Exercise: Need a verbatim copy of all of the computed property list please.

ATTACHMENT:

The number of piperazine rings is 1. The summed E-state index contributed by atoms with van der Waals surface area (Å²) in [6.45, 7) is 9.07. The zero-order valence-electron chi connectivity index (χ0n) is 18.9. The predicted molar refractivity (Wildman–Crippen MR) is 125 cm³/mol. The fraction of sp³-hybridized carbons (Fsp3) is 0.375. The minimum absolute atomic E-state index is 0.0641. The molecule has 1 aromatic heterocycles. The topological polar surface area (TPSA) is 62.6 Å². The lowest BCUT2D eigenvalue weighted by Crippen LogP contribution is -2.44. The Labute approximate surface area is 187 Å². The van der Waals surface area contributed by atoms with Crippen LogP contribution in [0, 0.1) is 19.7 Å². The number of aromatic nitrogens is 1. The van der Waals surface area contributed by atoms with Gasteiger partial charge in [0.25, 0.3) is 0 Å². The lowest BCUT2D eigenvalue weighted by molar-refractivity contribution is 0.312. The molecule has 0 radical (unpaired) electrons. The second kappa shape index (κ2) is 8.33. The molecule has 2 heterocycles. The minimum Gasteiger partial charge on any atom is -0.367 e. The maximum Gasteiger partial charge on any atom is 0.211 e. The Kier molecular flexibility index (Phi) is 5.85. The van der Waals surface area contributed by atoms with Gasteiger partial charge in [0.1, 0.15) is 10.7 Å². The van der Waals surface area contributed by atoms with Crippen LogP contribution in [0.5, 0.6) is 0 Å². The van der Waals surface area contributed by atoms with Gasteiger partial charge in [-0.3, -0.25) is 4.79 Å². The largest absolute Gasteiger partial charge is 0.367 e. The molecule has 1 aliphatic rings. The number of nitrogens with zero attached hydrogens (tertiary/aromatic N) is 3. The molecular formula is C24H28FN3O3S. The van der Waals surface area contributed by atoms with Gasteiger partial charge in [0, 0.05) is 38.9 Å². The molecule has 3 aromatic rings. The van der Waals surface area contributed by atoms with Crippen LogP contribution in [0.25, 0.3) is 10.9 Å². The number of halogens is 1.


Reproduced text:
The number of piperazine rings is 1. The summed E-state index contributed by atoms with van der Waals surface area (Å²) in [6.45, 7) is 9.07. The zero-order valence-electron chi connectivity index (χ0n) is 18.9. The predicted molar refractivity (Wildman–Crippen MR) is 125 cm³/mol. The fraction of sp³-hybridized carbons (Fsp3) is 0.375. The minimum absolute atomic E-state index is 0.0641. The molecule has 1 aromatic heterocycles. The topological polar surface area (TPSA) is 62.6 Å². The lowest BCUT2D eigenvalue weighted by Crippen LogP contribution is -2.44. The Labute approximate surface area is 187 Å². The van der Waals surface area contributed by atoms with Crippen LogP contribution in [0, 0.1) is 19.7 Å². The number of aromatic nitrogens is 1. The van der Waals surface area contributed by atoms with Gasteiger partial charge in [0.25, 0.3) is 0 Å². The lowest BCUT2D eigenvalue weighted by molar-refractivity contribution is 0.312. The molecule has 0 radical (unpaired) electrons. The second kappa shape index (κ2) is 8.33. The molecule has 2 heterocycles. The minimum Gasteiger partial charge on any atom is -0.367 e. The maximum Gasteiger partial charge on any atom is 0.211 e. The Kier molecular flexibility index (Phi) is 5.85. The van der Waals surface area contributed by atoms with Gasteiger partial charge in [0.1, 0.15) is 10.7 Å². The van der Waals surface area contributed by atoms with Crippen LogP contribution in [0.5, 0.6) is 0 Å². The van der Waals surface area contributed by atoms with Gasteiger partial charge in [-0.3, -0.25) is 4.79 Å². The largest absolute Gasteiger partial charge is 0.367 e. The molecule has 1 aliphatic rings. The number of nitrogens with zero attached hydrogens (tertiary/aromatic N) is 3. The molecular formula is C24H28FN3O3S. The van der Waals surface area contributed by atoms with Gasteiger partial charge in [0, 0.05) is 38.9 Å². The molecule has 3 aromatic rings. The van der Waals surface area contributed by atoms with Crippen LogP contribution in [0.25, 0.3) is 10.9 Å². The number of halogens is 1.